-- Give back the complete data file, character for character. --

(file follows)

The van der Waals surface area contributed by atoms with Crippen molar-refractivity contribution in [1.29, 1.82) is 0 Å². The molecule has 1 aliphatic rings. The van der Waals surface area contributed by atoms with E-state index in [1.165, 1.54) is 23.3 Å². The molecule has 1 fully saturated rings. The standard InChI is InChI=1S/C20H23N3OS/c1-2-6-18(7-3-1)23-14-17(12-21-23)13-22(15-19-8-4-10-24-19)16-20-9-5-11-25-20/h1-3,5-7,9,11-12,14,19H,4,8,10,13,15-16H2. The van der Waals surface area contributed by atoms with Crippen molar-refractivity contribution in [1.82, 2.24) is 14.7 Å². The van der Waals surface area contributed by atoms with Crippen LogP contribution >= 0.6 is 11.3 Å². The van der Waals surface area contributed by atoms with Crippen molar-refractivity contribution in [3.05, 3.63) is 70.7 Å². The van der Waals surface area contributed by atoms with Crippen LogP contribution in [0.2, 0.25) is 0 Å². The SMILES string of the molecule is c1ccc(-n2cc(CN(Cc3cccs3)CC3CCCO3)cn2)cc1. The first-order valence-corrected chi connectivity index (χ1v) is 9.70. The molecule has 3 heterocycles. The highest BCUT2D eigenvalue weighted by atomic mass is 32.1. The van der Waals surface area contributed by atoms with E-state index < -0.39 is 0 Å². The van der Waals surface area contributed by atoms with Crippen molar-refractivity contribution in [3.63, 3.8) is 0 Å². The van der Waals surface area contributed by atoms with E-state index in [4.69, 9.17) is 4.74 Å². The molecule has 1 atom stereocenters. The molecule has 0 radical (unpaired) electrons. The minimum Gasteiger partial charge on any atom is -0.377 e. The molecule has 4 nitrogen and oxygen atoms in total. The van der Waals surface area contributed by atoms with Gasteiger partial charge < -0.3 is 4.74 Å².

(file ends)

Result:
The van der Waals surface area contributed by atoms with Crippen molar-refractivity contribution in [1.29, 1.82) is 0 Å². The molecule has 1 aliphatic rings. The van der Waals surface area contributed by atoms with E-state index in [1.165, 1.54) is 23.3 Å². The molecule has 1 fully saturated rings. The standard InChI is InChI=1S/C20H23N3OS/c1-2-6-18(7-3-1)23-14-17(12-21-23)13-22(15-19-8-4-10-24-19)16-20-9-5-11-25-20/h1-3,5-7,9,11-12,14,19H,4,8,10,13,15-16H2. The van der Waals surface area contributed by atoms with Crippen molar-refractivity contribution in [1.82, 2.24) is 14.7 Å². The van der Waals surface area contributed by atoms with Crippen LogP contribution >= 0.6 is 11.3 Å². The van der Waals surface area contributed by atoms with Crippen molar-refractivity contribution in [3.05, 3.63) is 70.7 Å². The van der Waals surface area contributed by atoms with Crippen LogP contribution in [0.2, 0.25) is 0 Å². The SMILES string of the molecule is c1ccc(-n2cc(CN(Cc3cccs3)CC3CCCO3)cn2)cc1. The first-order valence-corrected chi connectivity index (χ1v) is 9.70. The molecule has 3 heterocycles. The highest BCUT2D eigenvalue weighted by atomic mass is 32.1. The van der Waals surface area contributed by atoms with E-state index < -0.39 is 0 Å². The van der Waals surface area contributed by atoms with Crippen molar-refractivity contribution in [3.63, 3.8) is 0 Å². The van der Waals surface area contributed by atoms with E-state index in [4.69, 9.17) is 4.74 Å². The molecule has 1 atom stereocenters. The molecule has 0 radical (unpaired) electrons. The minimum Gasteiger partial charge on any atom is -0.377 e. The molecule has 4 nitrogen and oxygen atoms in total. The van der Waals surface area contributed by atoms with Gasteiger partial charge < -0.3 is 4.74 Å².